1) No black. It makes me look drained and doesn’t suit me, but black is still such a go-to colour that I have to stop myself. I mentioned the Autumn thing above. I’m really on board with colour analysis. Though pale, I am quiet yellowy and need those warmer shades.

2) No prints. I am inexorably drawn to patterned, usually floral fabrics. Thought not always a problem, I’m hoping to boost the plain fabric quota in my wardrobe for more versatility and to help me look more streamlined and grown-up. The frothy, flouncy, flowery thing doesn’t always look great when you’re fat and firty-seven.


As you can see, rules are made to be broken. I loved the muted shades of this dress, and when I tried it on (on top of my clothes, the Salvation Army doesn’t have a fitting room*), I loved the style. Gypsy dresses hold a special place in my heart, having worn them a lot during my early 20s. I only hope this is sophisticated looking enough to get away with. It’s a Peacocks, a brand I generally avoid when shopping second hand. In fact, if I buy a ‘value’ brand at all, it really needs to impress me by being either brand new, very cheap or (ideally) both. Its true that even charity shopping is not as inexpensive as it used to be. My threshold for dresses was £5 for years, but you have to move with the times, and I was happy to take this unworn one home for £7.

The other dress was £7 too, but this is a Jigsaw. Yes, a JIGSAW. Something of a sought after brand by me. I’m happy with quality pieces from the high street giants like M+S or Next, but am extra chuffed to find an item by Hobbs, Laura Ashley or Whistles etc. I loved the pintuck bib on this, but it is a little ‘sackish’ in shape, probably not helped by the chocolate colour. However, this fulfills the grown-up brief, and I’m hoping with a belt, this will look good for the office. Its a cotton/modal mix and feels just lovely.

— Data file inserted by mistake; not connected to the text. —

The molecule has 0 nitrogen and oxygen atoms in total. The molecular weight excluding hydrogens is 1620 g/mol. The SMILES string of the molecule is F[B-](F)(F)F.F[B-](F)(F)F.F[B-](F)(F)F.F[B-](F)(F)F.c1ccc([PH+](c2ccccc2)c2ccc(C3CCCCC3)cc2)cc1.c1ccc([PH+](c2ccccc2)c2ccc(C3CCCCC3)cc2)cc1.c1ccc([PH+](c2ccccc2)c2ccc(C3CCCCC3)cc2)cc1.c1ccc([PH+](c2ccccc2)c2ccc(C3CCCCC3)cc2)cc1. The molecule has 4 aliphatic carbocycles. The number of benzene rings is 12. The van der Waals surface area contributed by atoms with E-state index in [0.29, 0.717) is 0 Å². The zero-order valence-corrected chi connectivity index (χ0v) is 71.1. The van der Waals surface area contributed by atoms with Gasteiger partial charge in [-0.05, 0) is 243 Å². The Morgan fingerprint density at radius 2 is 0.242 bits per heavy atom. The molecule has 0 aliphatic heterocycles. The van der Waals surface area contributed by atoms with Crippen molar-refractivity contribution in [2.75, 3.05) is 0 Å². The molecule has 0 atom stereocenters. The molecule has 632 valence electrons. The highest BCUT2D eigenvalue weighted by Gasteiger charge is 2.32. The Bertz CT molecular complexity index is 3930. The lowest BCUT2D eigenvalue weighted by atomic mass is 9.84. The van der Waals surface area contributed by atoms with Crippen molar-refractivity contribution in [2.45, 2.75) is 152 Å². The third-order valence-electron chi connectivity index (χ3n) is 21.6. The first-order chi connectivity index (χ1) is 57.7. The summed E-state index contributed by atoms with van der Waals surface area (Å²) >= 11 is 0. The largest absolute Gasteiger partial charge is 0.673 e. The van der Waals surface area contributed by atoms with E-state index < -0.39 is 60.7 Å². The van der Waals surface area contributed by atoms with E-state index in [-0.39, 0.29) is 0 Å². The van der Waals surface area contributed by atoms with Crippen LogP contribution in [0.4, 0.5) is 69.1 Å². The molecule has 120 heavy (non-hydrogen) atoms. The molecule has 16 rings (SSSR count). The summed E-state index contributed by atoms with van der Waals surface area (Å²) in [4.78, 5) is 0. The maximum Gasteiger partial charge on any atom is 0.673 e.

So just £2 left. I wasn’t expecting to see anything else, but then I spotted a waterfall cardigan on the sale rail (see on Jigsaw dress, above). It’s a Primark, not something I’d usually buy, but these light layers are perfect for an office with changeable temperatures, and its in mustard which I can never resist. Best of all, it was only £1.50.

All in all, a successful trip. I could have bought one pair of ‘meh’ jeans, instead I came home with a veritable haul.

And 50p change.

*Despite this, The Salvation Army in Northfield is still one of my favourite charity shops. I’ve unearthed a few real quality gems, and they are the only shop forward thinking enough to have a loyalty card. I collect stamps, and can have a fiver off next time. They also offer discounts off purchases when you take in a bag of donations. Fab idea.

I rarely do more than give a cursory glance towards the costume jewellery stands in charity shops. Not that I don’t love a bit of bargain bling, I absolutely do, but they are invariably merchandised all lumped together on a couple of hooks so you can’t quite see what’s hanging there. Plus, like all the other racks, they are overstocked; meaning you can find yourself in a bit of a vipers nest should you try to inspect something hanging towards the back.

However, this little beauty caught my eye as I was browsing, sitting as it was towards the front of a display. It was when I touched it though, and felt its significant weight, that I knew it was worthy of closer inspection.

A bit of a disclaimer: I know nothing about beads, necklaces or jewellery making in general. So this post will be littered with inaccurate terms and guesswork. I am genuinely interested to learn more, so if any readers are clued up, I’d love to hear from you.